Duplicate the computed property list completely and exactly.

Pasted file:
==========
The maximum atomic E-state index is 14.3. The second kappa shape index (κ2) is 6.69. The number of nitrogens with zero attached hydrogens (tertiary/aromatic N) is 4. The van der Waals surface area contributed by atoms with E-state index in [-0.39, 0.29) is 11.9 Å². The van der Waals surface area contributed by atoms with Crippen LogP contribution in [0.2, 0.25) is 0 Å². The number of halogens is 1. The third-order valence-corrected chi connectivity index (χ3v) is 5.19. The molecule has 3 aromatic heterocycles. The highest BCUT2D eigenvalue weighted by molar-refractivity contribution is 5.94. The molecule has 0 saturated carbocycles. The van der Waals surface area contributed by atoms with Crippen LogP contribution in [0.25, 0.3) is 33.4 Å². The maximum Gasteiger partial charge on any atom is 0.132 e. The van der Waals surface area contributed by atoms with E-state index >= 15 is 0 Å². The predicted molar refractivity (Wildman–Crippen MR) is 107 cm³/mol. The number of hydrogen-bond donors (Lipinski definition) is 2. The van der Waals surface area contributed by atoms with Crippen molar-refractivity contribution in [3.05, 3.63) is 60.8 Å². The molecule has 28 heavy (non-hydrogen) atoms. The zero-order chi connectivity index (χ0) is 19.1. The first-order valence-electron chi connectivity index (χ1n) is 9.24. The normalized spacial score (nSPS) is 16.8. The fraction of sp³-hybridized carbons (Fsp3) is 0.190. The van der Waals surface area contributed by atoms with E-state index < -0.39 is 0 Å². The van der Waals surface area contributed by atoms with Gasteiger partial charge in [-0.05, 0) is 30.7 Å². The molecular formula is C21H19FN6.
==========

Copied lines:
The maximum atomic E-state index is 14.3. The second kappa shape index (κ2) is 6.69. The number of nitrogens with zero attached hydrogens (tertiary/aromatic N) is 4. The van der Waals surface area contributed by atoms with E-state index in [-0.39, 0.29) is 11.9 Å². The van der Waals surface area contributed by atoms with Crippen LogP contribution in [0.2, 0.25) is 0 Å². The number of halogens is 1. The third-order valence-corrected chi connectivity index (χ3v) is 5.19. The molecule has 3 aromatic heterocycles. The highest BCUT2D eigenvalue weighted by molar-refractivity contribution is 5.94. The molecule has 0 saturated carbocycles. The van der Waals surface area contributed by atoms with Crippen LogP contribution in [0.25, 0.3) is 33.4 Å². The maximum Gasteiger partial charge on any atom is 0.132 e. The van der Waals surface area contributed by atoms with E-state index >= 15 is 0 Å². The predicted molar refractivity (Wildman–Crippen MR) is 107 cm³/mol. The number of hydrogen-bond donors (Lipinski definition) is 2. The van der Waals surface area contributed by atoms with Crippen molar-refractivity contribution in [3.05, 3.63) is 60.8 Å². The molecule has 28 heavy (non-hydrogen) atoms. The zero-order chi connectivity index (χ0) is 19.1. The first-order valence-electron chi connectivity index (χ1n) is 9.24. The normalized spacial score (nSPS) is 16.8. The fraction of sp³-hybridized carbons (Fsp3) is 0.190. The van der Waals surface area contributed by atoms with E-state index < -0.39 is 0 Å². The van der Waals surface area contributed by atoms with Gasteiger partial charge in [-0.05, 0) is 30.7 Å². The molecular formula is C21H19FN6.